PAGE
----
Amongst the flurry of books over the last few years focusing on the geopolitics of metals and mining, and in particular the so-called ‘critical metals’ David Abraham’s effort “The Elements of Power” promises a less-hyperbolic and more pragmatic approach to the subject, even offering some useful advice to policy-makers responsible for regulating this sector. In his own words: “My fear is that a lack of attention to and understanding… of the Rare Metal Age…, will limit our prosperity and undermine our environment. My hope is that this book… will serve as a rallying call to inspire a new generation to learn more about the ingredients of our gadgets, guns and sustainable future.”As a not-entirely uneducated reader on this subject, I can say that Mr. Abraham, a natural resource strategist, who has worked on Wall Street, for an African-NGO, the White House and the Japanese government, delivers on this promise. The book should be added to the shelf of anyone who wants to understand the future of mining, metals and raw materials supply to industry, or anyone who is involved with policy-making in these areas.Having met Mr. Abraham myself a few times at various obscure minor metals conferences in China, I can testify that the book has been extremely well-researched, undertaken over a period of several years. By way of disclosure, Mr. Abraham has been kind enough to include a few of my comments and observations on the industry in the book, so you will find me in the references and acknowledgements.I have noted that Mr. Abraham has often disappeared, from the conferences we were attending, for a day-or-two to track down an obscure metals plant or mercurial industry-insider. The critical metals issue is often presented as a grand geopolitical battle involving federal governments in China, the United States, Europe and Japan, with the WTO playing a brokering role. The minor metals industry, as the name suggests, however, is played out by small-scale business and industry, local government officials, family-run metals traders and one-man band analysts and advisors. As such, Mr. Abraham’s book undoubtedly benefits from his efforts to locate and introduce us to some of the interesting characters within the minor metals industry. The book starts with an introductory chapter on role of minor metals in the modern economy – a situation still not well-understood by much of the populace. Whilst not necessarily providing the backbone of the industrial economy they make the products we use that bit smaller, faster, cheaper and more powerful. This will probably be the first time many readers will have read about esoteric metals such as beryllium, bismuth, cadmium, cobalt, gallium, hafnium, indium, lithium, niobium, scandium, selenium, tantalum, tellurium, tungsten, vanadium, zirconium, and the ‘rare earths’. Following the introductory chapter Mr. Abraham takes us on a journey through the minor metals supply chain, with each chapter focusing on a key part of the supply chain, or a critical issue affecting the industry. Each chapter is enlivened by Mr. Abraham’s field visits and ‘local contacts’.The second chapter looks at the geological distribution of minor metals, and the inevitable geopolitical consequences of some being found in one place, but not the other – conflict of one form or another. The next chapter looks at the business of mining and its slightly grubby nature, dramatized by a field visit to the giant Araxa niobium mine in Brazil which dominates/controls global niobium supply – a metal which improves the performance of steel. Next he looks at the technical challenges of processing rare metals such as the rare earths, tantalum and niobium, and more importantly the lack of engineering talent in the West to do this. Almost inevitably Mr. Abraham finds himself in a former ‘not-on-the-map’ Soviet industrial city, now in Estonia, to find out about the lost art of rare metals processing, and suffering minor fluorine gas poisoning for his travails. Mr. Abraham then looks at how the metals find their way to the market, via network of small traders, including ‘Super Mario’ and a ‘Grateful Dead’ fan and small exchanges, including the Fanya exchange, one of a long line of failed Chinese financial exchanges. Having reached the market, Mr. Abraham then looks at the parts of the economy most reliant on the rare metals – starting with the tech sector, noting that a mobile phone now contains barium, beryllium, boron, cobalt, gallium, strontium, tantalum, titanium, and numerous rare earth metals. Of course, every other industrial sector is now reliant on the tech sector, only multiplying the problem – for example, Mr. Abraham tells us that a Boeing 747 requires six million components sourced from thirty countries. The next industrial sector covered is the nascent green economy, and the use of rare metals in critical new technologies such as wind turbines and hybrid cars. This presents a challenging paradox for environmentalists in that green energy requires more mining for these metals, which are often in the unregulated, disreputable fringes of the mining industry. The final industrial sector reviewed is the military-industrial complex, with rare metals inevitable in use in high-tech missiles and planes. The new F-35 is described as a flying periodic table. Much of the hyperbole about ‘critical metals’ arises from their use by the US military.To draw the book to a close, Mr. Abraham then looks to the future, trying to work out how we can balance our industrial growth and economic development without irreconcilably damaging our planet. The point is brought home with a visit to rural Jiangxi, China to see the environmental damage and exploitative working conditions of an artisanal rare earths mining facility – making the point that we in the West in many cases have simply outsourced pollution, rather than reduced it. The challenges of recycling minor metals that are found in just a few percent in most industrial products, highlights why we are still reliant on such mines in China to supply these metals. Mr. Abraham then reviews policy-making around the world in relation to the critical metals issue, finding the US and Europe somewhat behind China, Japan and South Korea in their thinking, despite calls for help from the WTO. In a magnificent final chapter, Mr. Abraham offers some pragmatic advice for policy-makers in the West, free from the usual self-interest that usually accompanies such advocacy (subsidies, patronage, etc.). The answer to securing stable supplies of these metals does not reside with the WTO, but in Western efforts to find and build more rare metal mines, advance our technical know-how of mining and processing them, establish robust and sustainable supply-chains, train more geologists and engineers, improve mining and industrial permitting procedures, and encourage transparency in metals’ markets, whilst avoiding wasteful subsidies, quotas and stockpiles. Simple, practical advice that surely is not too hard to deliver? Mr. Abraham’s new book, “The Elements of Power”, enters an area of non-fiction that, to date has been poorly-served by the book-writing community. Mr. Abraham has provided an invaluable popular non-fiction text which looks at a quite staggering range of issues in just 288 pages. It is accessible, concise and nuanced, even daring enough to offer some pragmatic advice on how governments and industry can better prepare for a future in which minor metals are bound to play a more significant role in the global economy.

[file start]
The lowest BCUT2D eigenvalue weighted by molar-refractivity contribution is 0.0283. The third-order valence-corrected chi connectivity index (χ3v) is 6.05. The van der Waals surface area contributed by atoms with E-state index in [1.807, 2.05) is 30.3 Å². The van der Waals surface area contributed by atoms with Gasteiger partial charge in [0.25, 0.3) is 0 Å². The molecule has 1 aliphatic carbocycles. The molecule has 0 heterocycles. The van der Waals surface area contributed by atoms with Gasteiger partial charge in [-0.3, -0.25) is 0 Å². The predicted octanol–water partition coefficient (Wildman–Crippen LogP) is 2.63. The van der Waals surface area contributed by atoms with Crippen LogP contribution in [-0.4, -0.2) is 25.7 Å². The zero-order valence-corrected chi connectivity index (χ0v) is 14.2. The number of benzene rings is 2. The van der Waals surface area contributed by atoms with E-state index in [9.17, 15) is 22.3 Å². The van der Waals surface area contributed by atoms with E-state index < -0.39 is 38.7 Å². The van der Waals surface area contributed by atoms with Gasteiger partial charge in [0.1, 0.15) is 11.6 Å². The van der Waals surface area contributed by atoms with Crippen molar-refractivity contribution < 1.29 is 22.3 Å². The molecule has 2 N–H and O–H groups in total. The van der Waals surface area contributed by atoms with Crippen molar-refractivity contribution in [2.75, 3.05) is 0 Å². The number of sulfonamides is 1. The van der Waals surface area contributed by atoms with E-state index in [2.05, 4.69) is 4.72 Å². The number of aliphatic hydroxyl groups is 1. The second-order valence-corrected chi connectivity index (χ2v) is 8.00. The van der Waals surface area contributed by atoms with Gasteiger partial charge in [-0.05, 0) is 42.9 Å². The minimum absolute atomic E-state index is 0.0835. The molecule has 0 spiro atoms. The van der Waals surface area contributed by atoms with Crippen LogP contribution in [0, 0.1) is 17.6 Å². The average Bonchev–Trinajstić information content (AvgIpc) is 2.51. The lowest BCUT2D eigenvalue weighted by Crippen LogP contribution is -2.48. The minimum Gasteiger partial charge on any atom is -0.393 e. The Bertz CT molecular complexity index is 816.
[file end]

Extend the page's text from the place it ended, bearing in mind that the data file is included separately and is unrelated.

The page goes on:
• Shyue Ping Ong